In any other context than fictional television, the notion of four attractive, intelligent women in their mid- to late-30s obsessing over men and sex with the mawkish self-absorption of teenagers would strike most observers as pathetic; but here, we're asked to sympathize and relate to these characters. If this were Season One, it wouldn't seem so ridiculous, but this is the fifth year, for Pete's sake, and they're still going through the same crap, the same way, having apparently learned next to nothing since the first episode? Granted, I just described the overall arc of Seinfeld, but the characters on Seinfeld were intended to be pathetic and over-the-top. They certainly weren't presented as realistic representations of real-life human beings.
In truth, Sex and the City has more in common with Seinfeld than its creators probably intended. After five years of meeting, screwing, dumping, or being dumped by men, all the while dismissing scores of suitors on the basis of one petty failing or another, it's clear where the real problem lies. As the characters endlessly prattle on about why they can't find their "great love," it never occurs to them that it may be less about finding some guy to love them, and more about becoming the kind of people that can be loved. Ironically, at least one episode this season pokes vicious fun at self-help books and seminars, when in fact these characters could probably benefit from a few of them. But no, it's not about inner growth or self-empowerment; it's about finding "great love."
It's this fundamental dishonesty that sinks the show for me. Yes, the series is self-aware enough to acknowledge its characters' failings -- one scene early this season, in which Carrie flirts pathetically with a cute stranger only to be witheringly shot down, demonstrates that the show's creators are conscious on some level of what is wrong with these women -- but it lacks the integrity to explore that issue with any enthusiasm. After all, to do so would alter the tried-and-true structure of the series; they can't have the characters actually grow and mature, because then they might get real lives and put the kibosh on the neurotic sex talk and sleeping around that viewers have come to expect. It might even force the series to graduate to a more sophisticated level of storytelling and discourse, one that may well be beyond the grasp of this creative team. Why go to the trouble of realistically portraying adult-level relationship issues of women and men, when it's far easier and funnier to pull out yet another vibrator gag or gay joke? (It's another measure of where the show is at, in terms of emotional maturity, that nearly all of the gay characters are ridiculous stereotypes, either flaming drag-queen style caricatures or tight-jeaned pretty boys. Haven't we moved past these clichés yet?)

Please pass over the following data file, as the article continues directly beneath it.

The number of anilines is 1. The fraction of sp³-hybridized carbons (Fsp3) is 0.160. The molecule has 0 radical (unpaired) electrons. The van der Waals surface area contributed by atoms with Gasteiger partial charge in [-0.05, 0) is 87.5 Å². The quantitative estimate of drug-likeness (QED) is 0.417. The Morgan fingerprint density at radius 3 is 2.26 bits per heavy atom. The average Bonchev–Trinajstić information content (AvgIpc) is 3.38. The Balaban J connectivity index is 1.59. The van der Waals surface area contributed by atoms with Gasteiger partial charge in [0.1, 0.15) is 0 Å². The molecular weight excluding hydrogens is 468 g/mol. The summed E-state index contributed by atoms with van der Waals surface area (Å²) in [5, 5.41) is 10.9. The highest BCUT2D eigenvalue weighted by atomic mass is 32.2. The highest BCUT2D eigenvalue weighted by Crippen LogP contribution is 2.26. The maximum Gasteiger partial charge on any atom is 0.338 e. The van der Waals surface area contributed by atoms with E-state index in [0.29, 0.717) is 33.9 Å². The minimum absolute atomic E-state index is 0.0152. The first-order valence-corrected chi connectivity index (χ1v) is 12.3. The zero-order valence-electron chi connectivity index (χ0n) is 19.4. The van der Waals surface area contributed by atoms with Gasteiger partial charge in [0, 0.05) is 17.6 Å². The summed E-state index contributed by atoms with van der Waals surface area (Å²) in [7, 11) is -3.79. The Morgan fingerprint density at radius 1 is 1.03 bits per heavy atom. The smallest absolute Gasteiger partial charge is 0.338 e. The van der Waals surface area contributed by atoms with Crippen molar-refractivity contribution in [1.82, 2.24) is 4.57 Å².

For a series that attempts to portray a feminist vision of strong, empowered, self-motivated women taking control of their own fulfillment, Sex and the City does more to degrade that image (while pretending to do the opposite) than anything dumped into the pop culture wading pool since Charlie's Angels. These are supposedly successful career women, yet we are rarely shown the women actually working, or doing much of anything but pining after guys and moaning about their romantic problems. Far from being a progressive image of women, it serves merely to reinforce the pre-feminist notion that women only exist as sexual objects who cannot function properly without the presence of men. Putting the women into the aggressor role doesn't alter the fundamental problem one whit; anyone, man or woman, who looks to Sex and the City for genuine insight into relationships is in serious trouble.
"But Your Honor," you're probably saying, "isn't this just a sitcom? Aren't you asking a bit much of a light comedy?" Sure, and if I were reviewing the fifth season of Friends these wouldn't even be issues. But Sex and the City sets itself up for tougher criticism; through its very "sex column" premise and Carrie's ongoing "what it all means" narration, it purports to be not simply a situation comedy, but also a discourse on relationships and sexuality. And as entertaining as it might be, it never says much more than what we already know, or, more often, what we want to hear.